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Multilayers of Charged Polypeptides As Studied by in Situ Ellipsometry and Quartz Crystal Microbalance with Dissipation
KTH, Superseded Departments, Chemistry.
YKI, Institute for Surface Chemistry.
2004 (English)In: Langmuir, ISSN 0743-7463, E-ISSN 1520-5827, Vol. 20, no 5, 1739-1745 p.Article in journal (Refereed) Published
Abstract [en]

The buildup of poly(L-glutamic acid) (PGA) and poly(L-lysine) (PLL) multilayers on silica and titanium surfaces, with and without an initial layer of polyethyleneimine (PEI), was investigated and characterized by means of in situ ellipsometry and quartz crystal microbalance with dissipation. A two-regime buildup was found in all systems, where the length of the first slow-growing regime is dependent on the structure of the initial layers. In the second fast-growing regime, the film thickness grows linearly while the mass increases more than linearly (close to exponentially) with the number of deposited layers. The film refractive indices as well as the water contents indicate that the film density changes as the multilayer film builds up. The change in film density was proposed to be due to polypeptides diffusing into the multilayer film as they attach. Furthermore, the use of PEI as the initial layer was found to induce a difference in the thickness increments for PGA and PLL.

Place, publisher, year, edition, pages
2004. Vol. 20, no 5, 1739-1745 p.
Keyword [en]
Biocompatibility, Biopolymers, Composition, Density (specific gravity), Ellipsometry, Multilayers, Polyelectrolytes, Refractive index, Silica, Surfaces, Titanium, Water, Film thickness, Poly l glutamic acid, Poly l lysine, Quartz crystal microbalance, Thickness increment
National Category
Physical Chemistry
URN: urn:nbn:se:kth:diva-8920DOI: 10.1021/la035475tISI: 000189241500030ScopusID: 2-s2.0-1542315206OAI: diva2:14406
QC 20101019Available from: 2005-12-08 Created: 2005-12-08 Last updated: 2011-10-27Bibliographically approved
In thesis
1. Multilayer Structures for Biomaterial Applications: Biomacromolecule-based Coatings
Open this publication in new window or tab >>Multilayer Structures for Biomaterial Applications: Biomacromolecule-based Coatings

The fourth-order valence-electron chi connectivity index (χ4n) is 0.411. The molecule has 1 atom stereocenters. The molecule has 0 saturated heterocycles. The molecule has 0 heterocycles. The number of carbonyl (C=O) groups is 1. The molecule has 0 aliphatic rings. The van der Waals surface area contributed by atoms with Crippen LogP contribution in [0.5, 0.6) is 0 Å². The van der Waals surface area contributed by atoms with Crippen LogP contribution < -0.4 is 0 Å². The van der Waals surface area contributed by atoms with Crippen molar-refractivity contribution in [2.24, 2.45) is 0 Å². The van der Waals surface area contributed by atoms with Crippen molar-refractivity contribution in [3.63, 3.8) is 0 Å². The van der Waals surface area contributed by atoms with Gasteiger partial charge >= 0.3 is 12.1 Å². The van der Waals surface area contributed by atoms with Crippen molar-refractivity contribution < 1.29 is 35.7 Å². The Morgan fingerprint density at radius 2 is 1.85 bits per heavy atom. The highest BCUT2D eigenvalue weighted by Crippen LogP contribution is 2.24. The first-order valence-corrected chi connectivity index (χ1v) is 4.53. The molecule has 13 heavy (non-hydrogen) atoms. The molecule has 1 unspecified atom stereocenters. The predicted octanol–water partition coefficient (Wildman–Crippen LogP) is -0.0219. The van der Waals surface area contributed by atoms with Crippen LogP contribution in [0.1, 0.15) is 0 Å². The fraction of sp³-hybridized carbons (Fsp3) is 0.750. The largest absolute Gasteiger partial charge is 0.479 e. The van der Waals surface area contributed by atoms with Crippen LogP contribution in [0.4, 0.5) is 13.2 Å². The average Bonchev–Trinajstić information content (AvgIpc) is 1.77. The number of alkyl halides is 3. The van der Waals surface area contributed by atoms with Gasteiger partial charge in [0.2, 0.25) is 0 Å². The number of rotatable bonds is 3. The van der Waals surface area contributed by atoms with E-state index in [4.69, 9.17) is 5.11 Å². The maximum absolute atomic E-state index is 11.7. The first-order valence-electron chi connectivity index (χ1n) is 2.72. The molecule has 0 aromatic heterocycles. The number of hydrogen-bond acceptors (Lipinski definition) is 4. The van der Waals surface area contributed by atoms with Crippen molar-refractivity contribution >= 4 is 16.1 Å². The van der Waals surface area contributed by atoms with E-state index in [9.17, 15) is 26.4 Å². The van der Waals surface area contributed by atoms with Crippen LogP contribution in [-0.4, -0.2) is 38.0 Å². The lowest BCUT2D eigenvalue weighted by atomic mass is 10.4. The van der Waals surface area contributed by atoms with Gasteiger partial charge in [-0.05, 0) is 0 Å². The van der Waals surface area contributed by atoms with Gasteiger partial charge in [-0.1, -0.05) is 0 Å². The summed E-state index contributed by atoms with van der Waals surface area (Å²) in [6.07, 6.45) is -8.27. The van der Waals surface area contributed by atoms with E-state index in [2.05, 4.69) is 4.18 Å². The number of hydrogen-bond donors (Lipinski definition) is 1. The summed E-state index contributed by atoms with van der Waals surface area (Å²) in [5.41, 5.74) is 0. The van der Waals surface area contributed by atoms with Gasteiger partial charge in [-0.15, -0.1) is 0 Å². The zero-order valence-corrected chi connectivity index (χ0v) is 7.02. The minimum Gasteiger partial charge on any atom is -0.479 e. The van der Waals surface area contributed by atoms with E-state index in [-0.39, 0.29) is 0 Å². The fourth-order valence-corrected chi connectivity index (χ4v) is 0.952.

2005 (English)Doctoral thesis, comprehensive summary (Other scientific)
Abstract [en]

The cellular response to a biomaterial, such as a dental implant, is mainly governed by the surface properties, and can thus be altered by the introduction of a surface coating. In this thesis the buildup of a biomacromolecule-based coating formed by layerby-layer (LbL) deposition of the charged polypeptides poly(L-lysine) (PLL) and poly(L-glutamic acid) (PGA) has been studied. In an attempt to make these coatings bioactive and useful for bone-anchored implants, an amelogenin protein mixture (EMD), has been immobilized in these thin polyelectrolyte multilayer (PEM) films. Multilayers were also built by LbL deposition of the natural biomacromolecules collagen (Col) and hyaluronic acid (HA). Multilayer films of these two extra-cellular biomacromolecules should be of interest for use as a scaffold for tissue engineering.

The buildup of the multilayer films has been followed in situ, using ellipsometry, quartz crystal microbalance with dissipation (QCM-D), and dual polarization interferometry (DPI). The studied PLL/PGA multilayers were found to be highly hydrated, and to exhibit a two-regime buildup behavior, with an initial “slow-growing” regime, and a second “fast-growing” regime with a linear growth in film thickness and more than linear growth in mass. A net diffusion of polypeptides into the film during the buildup led to an increase in density of the films for each layer adsorbed. A change in density was also observed in the Col/HA film, where HA penetrated and diffused into the porous fibrous Col network.

The formed PLL/PGA films were further found to be rather stable during drying, and post-buildup changes in temperature and pH, not losing any mass as long as the temperature was not raised too rapidly. The film thickness responded to changes in the ambient media and collapsed reversibly when dried. A swelling/de-swelling behavior of the film was also observed for changes in the temperature and pH.

The EMD protein adsorbed to silica surfaces as nanospheres, and could by itself form multilayers. The adsorption of EMD onto PLL/PGA multilayer films increased at lower pH (5.0), and EMD could be immobilized in several layers by alternate deposition of EMD and PGA.

Place, publisher, year, edition, pages
Stockholm: KTH, 2005. xvii, 67 p.
Trita-YTK, ISSN 1650-0490 ; 0505
multilayer, layer-by-layer deposition, physical chemistry, surface chemistry, adsorption, ellipsometry, QCM-D, DPI, protein adsorption, polypeptides, biomaterials, biosurfaces, amelogenin, solid/liquid interface
National Category
Physical Chemistry
urn:nbn:se:kth:diva-551 (URN)91-7178-216-8 (ISBN)
Public defence
2005-12-16, F3, KTH, Lindstedtsvägen 26, Stockholm, 13:00
QC 20101019Available from: 2005-12-08 Created: 2005-12-08 Last updated: 2010-10-19Bibliographically approved

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